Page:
Saarland state election serves as test run for the next German government
Marianne Arens and Ulrich Rippert
25 March 2017
On Sunday, state elections are being held in Saarland. Although this small state on the border with France, with just under 1 million inhabitants, does not usually make headlines, the upcoming election has generated considerable nationwide interest.
It is regarded as a test run for a possible Social Democratic Party (SPD)-Left Party or SPD-Left Party-Green Party federal coalition government in Berlin. After the SPD chose former president of the European Parliament Martin Schulz as its leading candidate, whom the media depicts as an “SPD modernizer,” the campaign for a change of government in Berlin has been stepped up a gear.
In May, two further state elections follow—on May 7 in Schleswig-Holstein and on May 14 in North Rhine-Westphalia—before Bundestag (federal parliament) elections in September.
In particular, the former Left Party chairman Oskar Lafontaine is drumming up support for a change of government in Saarland, where he was previously state premier. The 73-year-old heads the Left Party group in the Saarland state legislature. Lafontaine, who was SPD national chairman up to 1999, maintains close contact with that party. Lafontaine is also a friend of Martin Schulz.
Until recently, however, the Christian Democratic Union (CDU) has enjoyed a clear lead in the polls in Saarland. But the media hype about Schulz in the past weeks has also led to an upswing for the Social Democrats. As recently as January, voter surveys were predicting a CDU result of 38 percent, while the SPD, with 26 percent, lagged by 12 points. This has now changed significantly. The so-called “Schulz effect” means that the SPD is now almost on a par with the CDU. According to polling agency Infratest dimap, the SPD would now finish with 34 percent, close behind the CDU, which has fallen back to 35 percent. In other polls, both parties are running even.
In the polls, the Left Party is in third place, behind the CDU and SPD. Eight years ago, it polled more than 20 percent, mainly due to Lafontaine’s high profile in Saarland. Today, it polls around 12 or 13 percent.
With 5 percent, the Greens only just managed to get into the state legislature last time. At present, the party is polling around 4 percent—as is the neo-liberal Free Democratic Party (FDP)—and could fail to enter the state legislature. Should the recent polls prove correct, the SPD would be able to govern in alliance with the Left Party, but without the Greens.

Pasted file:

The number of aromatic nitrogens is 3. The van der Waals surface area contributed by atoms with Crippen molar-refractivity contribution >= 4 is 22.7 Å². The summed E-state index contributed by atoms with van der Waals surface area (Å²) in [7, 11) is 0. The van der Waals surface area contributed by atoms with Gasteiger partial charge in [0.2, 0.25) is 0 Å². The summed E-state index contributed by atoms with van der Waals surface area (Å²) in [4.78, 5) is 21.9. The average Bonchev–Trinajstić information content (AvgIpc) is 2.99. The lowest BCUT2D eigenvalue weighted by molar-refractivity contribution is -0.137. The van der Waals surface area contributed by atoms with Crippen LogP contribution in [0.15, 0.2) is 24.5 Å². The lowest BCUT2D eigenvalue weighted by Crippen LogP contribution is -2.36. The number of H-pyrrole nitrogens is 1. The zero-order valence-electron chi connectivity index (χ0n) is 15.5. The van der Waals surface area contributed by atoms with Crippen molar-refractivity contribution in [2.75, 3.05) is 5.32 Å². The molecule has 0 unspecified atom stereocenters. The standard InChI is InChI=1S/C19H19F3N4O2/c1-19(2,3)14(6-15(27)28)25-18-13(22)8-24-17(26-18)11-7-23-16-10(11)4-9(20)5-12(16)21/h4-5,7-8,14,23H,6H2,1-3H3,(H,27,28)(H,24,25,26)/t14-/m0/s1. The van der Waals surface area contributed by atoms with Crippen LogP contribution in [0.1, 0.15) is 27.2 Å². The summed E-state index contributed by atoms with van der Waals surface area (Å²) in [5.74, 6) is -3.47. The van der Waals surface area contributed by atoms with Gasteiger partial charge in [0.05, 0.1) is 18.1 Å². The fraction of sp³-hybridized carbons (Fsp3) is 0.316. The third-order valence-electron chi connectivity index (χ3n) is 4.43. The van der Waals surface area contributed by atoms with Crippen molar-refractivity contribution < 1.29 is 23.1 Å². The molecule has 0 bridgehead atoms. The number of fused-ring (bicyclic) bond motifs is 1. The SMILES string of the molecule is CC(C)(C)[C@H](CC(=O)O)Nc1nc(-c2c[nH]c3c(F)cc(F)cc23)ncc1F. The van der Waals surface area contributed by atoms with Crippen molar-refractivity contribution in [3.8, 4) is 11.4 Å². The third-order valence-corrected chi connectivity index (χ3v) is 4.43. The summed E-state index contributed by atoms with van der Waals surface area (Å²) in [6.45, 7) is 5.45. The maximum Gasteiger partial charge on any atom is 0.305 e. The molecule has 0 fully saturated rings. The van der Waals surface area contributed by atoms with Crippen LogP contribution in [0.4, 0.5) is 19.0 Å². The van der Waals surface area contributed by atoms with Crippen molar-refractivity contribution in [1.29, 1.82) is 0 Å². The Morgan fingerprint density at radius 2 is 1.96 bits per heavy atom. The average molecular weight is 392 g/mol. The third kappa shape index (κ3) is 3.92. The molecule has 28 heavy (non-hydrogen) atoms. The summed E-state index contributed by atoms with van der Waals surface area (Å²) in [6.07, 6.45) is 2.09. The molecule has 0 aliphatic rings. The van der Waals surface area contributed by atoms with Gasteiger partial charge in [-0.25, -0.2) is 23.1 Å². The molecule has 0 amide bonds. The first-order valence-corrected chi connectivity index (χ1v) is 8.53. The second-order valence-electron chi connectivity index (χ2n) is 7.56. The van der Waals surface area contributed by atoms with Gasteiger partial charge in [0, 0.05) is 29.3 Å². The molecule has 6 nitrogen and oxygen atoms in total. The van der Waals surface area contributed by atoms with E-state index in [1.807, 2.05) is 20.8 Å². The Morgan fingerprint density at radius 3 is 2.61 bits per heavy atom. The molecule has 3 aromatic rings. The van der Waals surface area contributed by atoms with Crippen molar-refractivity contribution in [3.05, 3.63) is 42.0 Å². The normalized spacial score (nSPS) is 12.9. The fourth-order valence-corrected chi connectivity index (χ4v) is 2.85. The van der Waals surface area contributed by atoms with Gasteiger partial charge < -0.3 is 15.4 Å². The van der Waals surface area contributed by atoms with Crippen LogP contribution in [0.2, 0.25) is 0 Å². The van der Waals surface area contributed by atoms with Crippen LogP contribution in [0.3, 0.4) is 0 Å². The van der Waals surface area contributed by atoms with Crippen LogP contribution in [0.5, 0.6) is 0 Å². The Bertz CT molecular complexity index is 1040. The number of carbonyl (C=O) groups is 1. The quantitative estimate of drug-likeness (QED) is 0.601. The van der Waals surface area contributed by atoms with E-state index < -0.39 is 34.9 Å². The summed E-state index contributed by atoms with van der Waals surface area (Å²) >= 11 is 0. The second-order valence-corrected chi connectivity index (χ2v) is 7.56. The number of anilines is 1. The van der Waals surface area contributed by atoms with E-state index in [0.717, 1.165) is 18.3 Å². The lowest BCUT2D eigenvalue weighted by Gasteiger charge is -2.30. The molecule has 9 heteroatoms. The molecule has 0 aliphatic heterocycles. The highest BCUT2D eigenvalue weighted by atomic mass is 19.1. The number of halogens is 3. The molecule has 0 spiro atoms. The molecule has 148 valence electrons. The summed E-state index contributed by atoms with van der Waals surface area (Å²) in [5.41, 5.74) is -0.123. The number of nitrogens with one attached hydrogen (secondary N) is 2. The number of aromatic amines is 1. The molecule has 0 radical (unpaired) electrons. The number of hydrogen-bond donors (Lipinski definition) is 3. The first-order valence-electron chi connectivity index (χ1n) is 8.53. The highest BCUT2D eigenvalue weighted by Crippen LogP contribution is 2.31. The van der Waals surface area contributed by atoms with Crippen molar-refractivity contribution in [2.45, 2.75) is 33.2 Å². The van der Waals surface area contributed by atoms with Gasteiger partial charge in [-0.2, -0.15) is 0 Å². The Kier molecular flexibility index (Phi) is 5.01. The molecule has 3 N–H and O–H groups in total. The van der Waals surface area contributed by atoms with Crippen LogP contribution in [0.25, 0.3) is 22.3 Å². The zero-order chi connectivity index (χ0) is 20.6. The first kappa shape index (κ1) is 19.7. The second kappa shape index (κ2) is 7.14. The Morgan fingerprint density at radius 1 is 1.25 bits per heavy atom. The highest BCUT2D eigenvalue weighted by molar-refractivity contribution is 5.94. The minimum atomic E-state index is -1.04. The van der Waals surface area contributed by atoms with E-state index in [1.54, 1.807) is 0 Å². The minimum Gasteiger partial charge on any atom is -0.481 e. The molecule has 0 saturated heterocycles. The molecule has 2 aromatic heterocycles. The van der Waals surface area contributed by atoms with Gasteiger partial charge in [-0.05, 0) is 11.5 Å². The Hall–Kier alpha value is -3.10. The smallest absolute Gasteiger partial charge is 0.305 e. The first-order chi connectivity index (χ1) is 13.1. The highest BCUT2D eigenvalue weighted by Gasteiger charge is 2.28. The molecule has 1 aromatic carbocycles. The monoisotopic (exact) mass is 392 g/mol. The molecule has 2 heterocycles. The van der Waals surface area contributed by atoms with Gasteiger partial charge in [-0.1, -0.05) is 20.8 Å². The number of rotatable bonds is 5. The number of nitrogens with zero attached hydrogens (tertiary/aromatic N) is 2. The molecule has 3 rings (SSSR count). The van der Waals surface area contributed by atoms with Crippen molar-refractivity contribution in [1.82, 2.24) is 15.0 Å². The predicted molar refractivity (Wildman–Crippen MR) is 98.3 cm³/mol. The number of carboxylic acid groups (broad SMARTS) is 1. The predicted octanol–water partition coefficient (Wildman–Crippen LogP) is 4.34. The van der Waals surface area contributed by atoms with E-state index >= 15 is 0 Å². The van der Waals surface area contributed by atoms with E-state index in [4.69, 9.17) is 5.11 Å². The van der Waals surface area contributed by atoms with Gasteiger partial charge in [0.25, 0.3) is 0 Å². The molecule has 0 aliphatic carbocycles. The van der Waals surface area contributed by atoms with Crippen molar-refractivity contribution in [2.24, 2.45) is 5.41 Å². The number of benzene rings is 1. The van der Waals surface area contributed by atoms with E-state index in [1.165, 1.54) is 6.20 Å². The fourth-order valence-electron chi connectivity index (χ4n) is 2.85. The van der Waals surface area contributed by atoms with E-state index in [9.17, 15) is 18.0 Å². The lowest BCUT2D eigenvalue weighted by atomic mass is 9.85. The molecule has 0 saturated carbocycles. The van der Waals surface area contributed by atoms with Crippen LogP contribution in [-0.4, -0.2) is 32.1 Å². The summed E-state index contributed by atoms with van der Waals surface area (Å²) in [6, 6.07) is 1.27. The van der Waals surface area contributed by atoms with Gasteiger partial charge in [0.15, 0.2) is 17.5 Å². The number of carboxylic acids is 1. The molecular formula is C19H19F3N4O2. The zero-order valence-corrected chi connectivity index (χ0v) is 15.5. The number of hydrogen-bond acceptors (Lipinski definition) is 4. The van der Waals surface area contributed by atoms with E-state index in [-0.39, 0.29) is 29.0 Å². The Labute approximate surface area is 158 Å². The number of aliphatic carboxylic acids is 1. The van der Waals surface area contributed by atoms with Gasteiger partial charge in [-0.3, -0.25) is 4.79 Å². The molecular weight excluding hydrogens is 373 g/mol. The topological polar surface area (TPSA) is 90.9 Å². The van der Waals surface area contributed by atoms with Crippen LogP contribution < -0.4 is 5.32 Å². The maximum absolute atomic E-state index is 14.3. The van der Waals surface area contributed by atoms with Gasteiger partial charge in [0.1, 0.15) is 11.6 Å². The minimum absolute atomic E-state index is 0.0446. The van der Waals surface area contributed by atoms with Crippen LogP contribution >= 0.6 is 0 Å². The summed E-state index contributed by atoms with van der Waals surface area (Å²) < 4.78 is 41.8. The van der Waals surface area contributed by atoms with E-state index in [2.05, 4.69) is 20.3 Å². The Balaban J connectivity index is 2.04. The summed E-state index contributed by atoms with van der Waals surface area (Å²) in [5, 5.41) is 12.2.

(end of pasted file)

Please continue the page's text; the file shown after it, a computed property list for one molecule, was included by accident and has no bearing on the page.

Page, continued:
The incumbent CDU state premier Annegret Kramp-Karrenbauer is showing clear signs of nervousness. This is behind her recent threats against appearances by Turkish politicians in Saarland. In a cheap attempt to win votes on the far right, Kramp-Karrenbauer last week imposed a ban on any appearances by Turkish ministers at a public meeting—even though there had been no announcement that Turkish Prime Minister Recep Tayyip Erdogan was sending anyone.
The CDU prime minister takes every opportunity to emphasize that the current collaboration with the SPD has been very close and successful, and that she would like to continue the grand coalition. However, the SPD’s lead candidate, Anke Rehlinger, has declined this option. Although she too speaks of the close and successful cooperation over the past years, she avoids making any statement that could be interpreted as favouring a continuation of a grand coalition, and instead speaks about a possible “left alliance.”
Along with Lafontaine, the second figurehead of the Left Party, Gregor Gysi, is also drumming up support for a state government with the SPD in Saarland. “Red-Red in Saarland would be an important signal,” he said on Wednesday to the Berliner Tagesspiegel. “Saarland could definitely be the first west German federal state in which the SPD and the Left Party govern together. It is the state where we get as many votes as anywhere else in the West.”
Martin Schulz has also praised Lafontaine. Almost as soon as he was elected as the new head of the SPD, he said, “I can remember when Oskar Lafontaine governed Saarland from 1985-1998 relatively successfully as state premier.” He added, Lafontaine certainly enjoys “a lot of experience” as a Saarland state politician.
Many in the media are now actively discussing the “new power option” ( Handelsblatt ) and give it a realistic chance in Saarland. While the headline in the tabloid Bild asked, “First change of power in election year?” the pro-Left Party newspaper Neues Deutschland ran with the headline “It looks like red-red in Saarland.”
Handelsblatt even devoted a double-page spread to the so-called “left coalition,” and wrote, “Approval for the SPD, Left Party and Greens is growing as a result of the Schulz-effect. According to recent opinion polls, a left coalition is increasingly becoming a serious option. Saarland could serve as a blueprint.” Unlike a few weeks ago, a change of power now seems possible.